Metastatic breast cancer means the cancer has spread from your breast to distant organs such as your bones, lungs, or other parts of your body.
No matter where the cancer spreads, it's still called "breast cancer." For example, breast cancer that has spread to your lungs is called "breast cancer," not "lung cancer." Your doctor will still treat it like breast cancer.
Doctors sometimes use the term "advanced breast cancer" or "stage IV breast cancer" to describe cancer that has spread. Stage IV is the most advanced stage of the disease.
If your cancer has metastasized (another way to say "spread"), you might wonder what to expect. Metastatic breast cancer isn't curable, but it is treatable. Several treatments can slow its progress, relieve your pain and other symptoms, and help you live longer.
How Common Is It?
About 155,000 women in the United States live with metastatic breast cancer. Men can have metastatic breast cancer too, but it's rare.
Only 6% to 10% of women with breast cancer are diagnosed at stage IV. About 20% to 30% of women are diagnosed with an early-stage breast cancer, and then the cancer spreads.
How Breast Cancer Spreads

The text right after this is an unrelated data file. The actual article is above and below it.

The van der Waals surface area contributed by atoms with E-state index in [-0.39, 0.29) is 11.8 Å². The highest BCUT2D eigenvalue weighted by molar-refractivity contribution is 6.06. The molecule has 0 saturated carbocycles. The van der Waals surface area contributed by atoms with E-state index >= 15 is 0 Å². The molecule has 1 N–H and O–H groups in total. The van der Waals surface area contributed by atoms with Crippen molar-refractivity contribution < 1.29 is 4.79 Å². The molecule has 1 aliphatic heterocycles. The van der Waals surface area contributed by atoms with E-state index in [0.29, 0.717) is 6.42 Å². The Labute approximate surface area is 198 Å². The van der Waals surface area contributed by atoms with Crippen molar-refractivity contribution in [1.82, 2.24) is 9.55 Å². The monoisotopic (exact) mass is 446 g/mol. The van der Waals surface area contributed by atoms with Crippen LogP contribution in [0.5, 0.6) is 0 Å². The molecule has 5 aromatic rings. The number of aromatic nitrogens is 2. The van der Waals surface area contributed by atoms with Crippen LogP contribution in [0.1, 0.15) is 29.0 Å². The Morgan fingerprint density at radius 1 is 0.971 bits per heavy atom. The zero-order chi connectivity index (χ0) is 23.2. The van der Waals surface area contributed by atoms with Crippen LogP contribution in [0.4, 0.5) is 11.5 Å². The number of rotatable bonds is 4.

Cancer cells can travel from your breast to other organs through your lymph system or bloodstream. Often, breast cancer spreads when it gets into the lymph nodes under your arms (called axillary nodes). From there, it enters the lymphatic system, a collection of nodes and vessels that are part of your body's immune system.
Once the cancer has reached other organs, it forms new tumors.
Metastatic breast cancer can also start months or years after you've finished treatment for an earlier-stage cancer. This is called a distant recurrence.
Treatments like surgery, radiation, and chemotherapy are good at removing or killing cancer cells. But sometimes, they can leave a few cancer cells behind. Even a single cancer cell can grow into a new tumor that spreads to other parts of your body.
Where Breast Cancer Tends to Go
Breast cancer most often spreads to these organs:
Bones. Breast cancer travels to the bones through the bloodstream. The ribs, spine, pelvis, and long bones of the arms and legs are the most common bones that breast cancer reaches. Bone pain and tenderness are signs the cancer is in your bones. Breast cancer cells can also get into bone marrow -- the spongy tissue inside bones where blood cells are made.
Liver. Cancer cells can get into the liver through the bloodstream because the liver filters the blood.
Lungs. The lungs are another common site for metastatic breast cancer to spread because your blood flows through them to pick up oxygen.
Brain. Any type of breast cancer can spread to the brain, but HER2-positive and triple-negative cancers are most likely to reach this organ. Signs of cancer in the brain include headaches, seizures, vision changes, and dizziness.